This Labor Day, and Every Day: Drive Sober or Get Pulled Over

August 30, 2018

Drive Sober - Revised

Each year, Americans mark the end of summer with the Labor Day holiday weekend, a time to celebrate the hard work and many accomplishments of our country. Friends and families eagerly await pool parties, backyard barbecues, and other occasions to enjoy the last days of summer sunshine. Sadly, the Labor Day holiday has also become one of the deadliest, with drunk drivers endangering themselves and others on their way home from these holiday festivities. This year, TriHealth and Hamilton County Safe Communities are partnering with all Hamilton County law enforcement agencies and the U.S. Department of Transportation’s National Highway Traffic Safety Administration (NHTSA) to get drunk drivers off the roads and help save lives. The high-visibility national enforcement campaign, Drive Sober or Get Pulled Over, runs from August 17 through September 3, 2018. During this period, local law enforcement will show zero tolerance for drunk driving. Increased State and national messages about the dangers of driving impaired, coupled with enforcement and increased officers on the road, aim to drastically reduce drunk driving on our nation’s roadways.

Sadly, the statistics prove that we have a lot of work to do to put an end to drunk driving. According to NHTSA, 10,497 people were killed in drunk-driving crashes in 2016. On average, 10,000 people were killed each year from 2012 to 2016—one person killed every 50 minutes in 2016. That’s the equivalent of 20 jumbo jets crashing each year, with no survivors. This is why Hamilton County officers are working with NHTSA to remind drivers that drunk driving is not only illegal, it is a matter of life and death. As you head out to Labor Day festivities, remember: Drive Sober or Get Pulled Over

Drunk driving isn’t the only risk on the road: Drug-impaired driving is also an increasing problem on our nation’s roads. If drivers are impaired by any substance—alcohol or drugs—they should not get behind the wheel of a vehicle. Driving while impaired is illegal, period. The bottom line is this: If You Feel Different, You Drive Different. Drive High, Get a DUI. It’s that simple.

Over the 2016 Labor Day holiday period (6 p.m. September 2 – 5:59 a.m. September 6), there were 433 crash fatalities nationwide. Of the fatal crashes, more than one-third (36%) involved drivers who were drunk (.08+ blood alcohol concentration [BAC]), and one-fourth (25%) involved drivers who were driving with a BAC almost twice the legal limit (.15+ BAC). Age is a particularly risky factor: Among the drivers between the ages of 18 and 34 who were killed in crashes over the Labor Day holiday period in 2016, 47 percent of those fatalities involved drunk drivers with BACs of .08 or higher.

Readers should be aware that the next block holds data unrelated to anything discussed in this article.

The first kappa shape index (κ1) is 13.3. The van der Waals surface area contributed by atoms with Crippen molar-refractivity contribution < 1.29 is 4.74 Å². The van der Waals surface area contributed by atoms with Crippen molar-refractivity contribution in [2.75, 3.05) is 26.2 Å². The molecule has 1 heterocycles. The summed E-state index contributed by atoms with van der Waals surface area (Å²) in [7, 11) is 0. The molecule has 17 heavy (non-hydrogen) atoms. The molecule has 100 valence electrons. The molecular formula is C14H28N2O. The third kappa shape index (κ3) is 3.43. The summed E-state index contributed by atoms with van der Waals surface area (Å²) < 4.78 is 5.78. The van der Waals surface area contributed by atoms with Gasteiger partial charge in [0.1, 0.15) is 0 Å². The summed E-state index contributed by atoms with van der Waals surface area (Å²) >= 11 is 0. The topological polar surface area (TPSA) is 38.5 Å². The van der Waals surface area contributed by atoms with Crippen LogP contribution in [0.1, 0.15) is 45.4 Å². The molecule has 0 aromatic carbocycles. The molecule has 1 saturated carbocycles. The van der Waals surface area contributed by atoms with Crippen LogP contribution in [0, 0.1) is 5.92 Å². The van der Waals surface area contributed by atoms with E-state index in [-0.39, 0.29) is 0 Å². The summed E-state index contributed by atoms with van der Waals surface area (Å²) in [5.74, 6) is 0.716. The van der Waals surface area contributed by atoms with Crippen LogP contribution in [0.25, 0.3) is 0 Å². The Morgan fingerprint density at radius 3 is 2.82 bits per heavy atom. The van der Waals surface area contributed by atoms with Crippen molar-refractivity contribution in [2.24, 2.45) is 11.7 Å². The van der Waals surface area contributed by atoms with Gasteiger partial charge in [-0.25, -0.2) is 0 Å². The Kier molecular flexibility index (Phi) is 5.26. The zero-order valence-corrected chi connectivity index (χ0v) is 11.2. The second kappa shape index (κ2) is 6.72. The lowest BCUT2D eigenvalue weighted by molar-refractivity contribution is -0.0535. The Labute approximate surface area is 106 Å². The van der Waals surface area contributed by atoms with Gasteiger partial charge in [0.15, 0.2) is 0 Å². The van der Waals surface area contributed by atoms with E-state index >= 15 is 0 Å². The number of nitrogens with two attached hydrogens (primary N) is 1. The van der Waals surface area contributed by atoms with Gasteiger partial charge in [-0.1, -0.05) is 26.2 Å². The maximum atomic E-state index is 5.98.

“We need our community to understand: It’s up to them to make the smart decision to drive sober—Labor Day, and every day,” said Sharon Garry, Hamilton County Safe Communities Grant Coordinator. “Drunk driving is a huge problem in our country, and the numbers are rising, little by little. This isn’t about a ticketing campaign. This is about a campaign to get the message out that drunk driving is illegal and it takes lives. Help us put an end to this senseless behavior,” she  said. 

There is a small, silver lining: During the 2016 Labor Day holiday, 36 percent of fatalities in traffic crashes involved a drunk driver, which was one of the lowest percentages over the five-year period from 2012 to 2016. We still have a lot of work to do. The trend for the Labor Day holiday is in a positive direction, but our goal is to have zero fatalities, always. 

Hamilton County law enforcement agencies and NHTSA are reminding citizens of the many resources available to get them home safely. “Drunk driving is not acceptable behavior,” said Sharon Garry. “It is essential to plan a sober ride home before you ever leave for the party. That’s why, during the Labor Day holiday, we will make zero exceptions for drunk driving. There are just no excuses,” she said. 

Below are recommendations of safe alternatives to drinking and driving:

  • Remember that it is never okay to drink and drive. Even if you’ve had only one alcoholic beverage, designate a sober driver or plan to use public transportation or a ride sharing service to get home safely.
  • Download NHTSA’s SaferRide mobile app, available on Google Play for Android devices: (https://play.google.com/store/apps/details?id=com.nhtsa.SaferRide&hl=en), and Apple’s iTunes Store for iOS devices: (https://itunes.apple.com/us/app/saferride/id950774008?mt=8). SaferRide allows users to call a taxi or a predetermined friend, and identifies the user’s location so he or she can be picked up.
  • If you see a drunk driver on the road, call 911.
  • Have a friend who is about to drink and drive? Take the keys away and make arrangements to get your friend home safely.

 For more information about the Drive Sober or Get Pulled Over campaign, visit www.TrafficSafetyMarketing.gov.

Last Updated: August 31, 2018